This past week was my third NJSBA-NJASA convention. It’s three days of workshops, booths, food, festivities, and networking. It’s typically the who’s who of school admin; toss in BOE members, vendors (some wanna be hipster, some way out of touch, some just right), and some lobbying action and you have quite the soirée. I’ve evaluated the last two on here; third time is a charm I suppose. Let’s get to it:
The winners: major points for the districts that brought students down to highlight their accomplishments. I saw amazing things happening in the iSTEM center (shout out to Northfield for bringing their students AND samples of their Digital Shop), heard choral performances from Salem High School, and even saw a Robotics Team showing off their creations.
More points go to the very special collaborations that took place. You saw it everywhere; day and night, at tables or over cups of coffee; we Superintendents are tight, and we talk. A lot. While it was nice for me to catch up with many of my former coworkers, one of JE best conversations took place between Dr. Scott Ripley, Dr. Robert Zywycki, and myself. It turns out that Salem County (my former Superintendency) and Sussex county have a whole lot in common. They couldn’t be any farther apart, but the similarities are somewhat insane. Amongst other things:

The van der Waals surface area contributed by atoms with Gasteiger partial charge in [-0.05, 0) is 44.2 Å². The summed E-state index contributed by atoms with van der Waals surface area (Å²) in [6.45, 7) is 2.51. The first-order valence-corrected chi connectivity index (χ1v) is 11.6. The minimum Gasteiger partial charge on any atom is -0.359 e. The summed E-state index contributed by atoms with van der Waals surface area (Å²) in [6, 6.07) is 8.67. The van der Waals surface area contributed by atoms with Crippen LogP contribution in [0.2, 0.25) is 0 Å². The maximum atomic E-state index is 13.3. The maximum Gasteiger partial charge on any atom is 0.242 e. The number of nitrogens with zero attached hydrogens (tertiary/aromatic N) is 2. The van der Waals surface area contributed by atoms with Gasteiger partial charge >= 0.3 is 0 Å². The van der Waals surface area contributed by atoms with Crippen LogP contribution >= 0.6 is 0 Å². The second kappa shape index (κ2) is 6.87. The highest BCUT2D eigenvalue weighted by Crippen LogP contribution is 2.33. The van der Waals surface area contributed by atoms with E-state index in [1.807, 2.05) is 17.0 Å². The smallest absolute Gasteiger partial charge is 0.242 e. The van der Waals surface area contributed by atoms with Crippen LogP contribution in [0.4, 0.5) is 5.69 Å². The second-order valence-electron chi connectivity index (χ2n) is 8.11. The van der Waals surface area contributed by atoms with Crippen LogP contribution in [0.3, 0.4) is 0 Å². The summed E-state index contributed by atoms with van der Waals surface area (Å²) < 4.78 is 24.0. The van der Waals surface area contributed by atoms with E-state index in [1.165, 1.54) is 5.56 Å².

- They are sparsely populated
- The tax situation is way lighter compared to the rest of the state, but many residents compare it to living in a highly populated area
- There are a handful of locals who are very adamant about keeping things like they were 100 years ago
- Some pedagogy and instruction is completely antiquated to the point where the “education” that is given out is completely useless in today’s society
- There are adamant, passionate administrators who have accepted the challenge of getting all stakeholders to see why education is essential for today’s world.